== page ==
• Oman, which faces Iran across the Strait of Hormuz, said it will start raising cash for a $3 billion rail line offering an alternative route for oil and freight shipments that funnel through the 21 mile-wide Strait. (2/6)
  • Suncor Energy‘s fourth-quarter results missed expectations, and it cut its outlook for production this year due to lower projected output overseas even as its oil-sands production hit a record high. (2/5)
  • BP follows Royal Dutch Shell and Exxon Mobil in reporting lower earnings as the cost of drilling rises, refining profits slump and oil prices stagnate. (2/4)
  • Work to expand the Panama Canal so bigger ships, including larger oil and LNG tankers, can fit through the 100-year-old waterway has virtually ground to a halt. The consortium in charge of the construction effort said the project is now on the “brink of failure” after talks broke down between the contractors and Panama’s government over who is going to pay for $1.6 billion in cost overruns. (2/6)
  • French Minister for Industrial Renewal Montebourg, a member of President Francois Hollande ‘s Socialist Party, is calling on the president to reconsider his opposition to hydraulic fracturing due to what he calls the emergence of environmentally safer methods to extract natural gas trapped in shale rock. (2/3)
  • The water demands of the “fracking” process are adding considerably to localized water depletion, especially in parts of Texas, Colorado, and California. Nearly half of the fracking wells in operation since 2011 are located in regions with high or extremely high water stress, according to a new report released last week by Ceres, a non-profit investor group that focuses on sustainability issues. (2/8)
  • US drilling rigs targeting oil and natural gas in the U.S. declined by 14 this week to 1,771, said Baker Hughes. Oil rigs fell by six to 1,416 while the gas count dropped by seven to 351. The rig count slid amid very cold weather and storms that swept across the U.S. this week, freezing gas wells and sending spot prices of the fuel in some regions to record-highs. (2/8)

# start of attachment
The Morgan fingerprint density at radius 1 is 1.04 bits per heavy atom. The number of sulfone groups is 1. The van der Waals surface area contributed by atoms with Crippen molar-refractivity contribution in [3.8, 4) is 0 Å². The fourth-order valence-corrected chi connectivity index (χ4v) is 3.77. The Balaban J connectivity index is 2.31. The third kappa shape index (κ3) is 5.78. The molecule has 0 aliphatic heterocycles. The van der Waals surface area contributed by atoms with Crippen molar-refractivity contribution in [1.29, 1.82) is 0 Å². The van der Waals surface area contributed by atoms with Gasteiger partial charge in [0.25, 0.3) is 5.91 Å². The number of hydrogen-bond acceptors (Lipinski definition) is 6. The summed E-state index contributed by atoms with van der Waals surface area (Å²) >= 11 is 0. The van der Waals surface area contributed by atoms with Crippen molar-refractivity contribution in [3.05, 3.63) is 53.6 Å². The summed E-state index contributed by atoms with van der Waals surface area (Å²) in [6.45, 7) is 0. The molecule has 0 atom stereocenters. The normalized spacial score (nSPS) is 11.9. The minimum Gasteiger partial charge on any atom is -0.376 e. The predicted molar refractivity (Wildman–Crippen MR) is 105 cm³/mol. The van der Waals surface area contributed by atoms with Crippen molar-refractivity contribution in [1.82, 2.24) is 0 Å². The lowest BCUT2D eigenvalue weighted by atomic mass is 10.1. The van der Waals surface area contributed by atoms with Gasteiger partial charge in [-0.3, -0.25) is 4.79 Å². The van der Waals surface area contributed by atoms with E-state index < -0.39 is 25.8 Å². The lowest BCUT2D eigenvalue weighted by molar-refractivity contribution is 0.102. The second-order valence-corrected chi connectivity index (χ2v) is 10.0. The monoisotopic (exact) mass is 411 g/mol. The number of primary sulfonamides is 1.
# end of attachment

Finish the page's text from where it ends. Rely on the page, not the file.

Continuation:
• Shale oil production from the Bakken formation will peak in 2014, according to French oil geologist Jean Laherrere from ASPO France. (2/3)
  • Shell said production began at its Mars B development in 3,100 feet of water in the Gulf of Mexico, which should help boost total Mars field production from 60,000 barrels a day of oil equivalent last year to 100,000 b/d by 2016. (2/5)
  • Shell Oil announced last week that it will not be drilling for oil off the coast of Alaska this summer. (2/6)
  • Hoarding US energy resources leaves the country less secure than if it moves into the global market by exporting some oil and natural gas, the Center for a New American Security finds. (2/8)
  • Export US crude oil? US Sens. Maria E. Cantwell (D-Wash.) and Ronald L. Wyden (D-Ore.) asked the US Energy Information Administration for more information on possible domestic gasoline price impacts from allowing US crude exports. (2/7)
  • Flint Hills Resources will begin to permanently halt operations in May at the North Pole refinery, Alaska’s largest by capacity, citing poor economics and “enormous” costs for cleaning up soil and groundwater. (2/5)
  • Federal regulators proposed civil penalties against three oil companies for allegedly failing to test North Dakota crude properly, which led to putting volatile oil into railroad tank cars too weak to handle it. (2/5)
  • A nationwide propane shortage is hitting an American Indian reservation that straddles the border of North and South Dakota particularly hard, causing tribal officials to warn that the thousands of low-income residents who live there are running out of ways to heat their ramshackle homes. (2/8)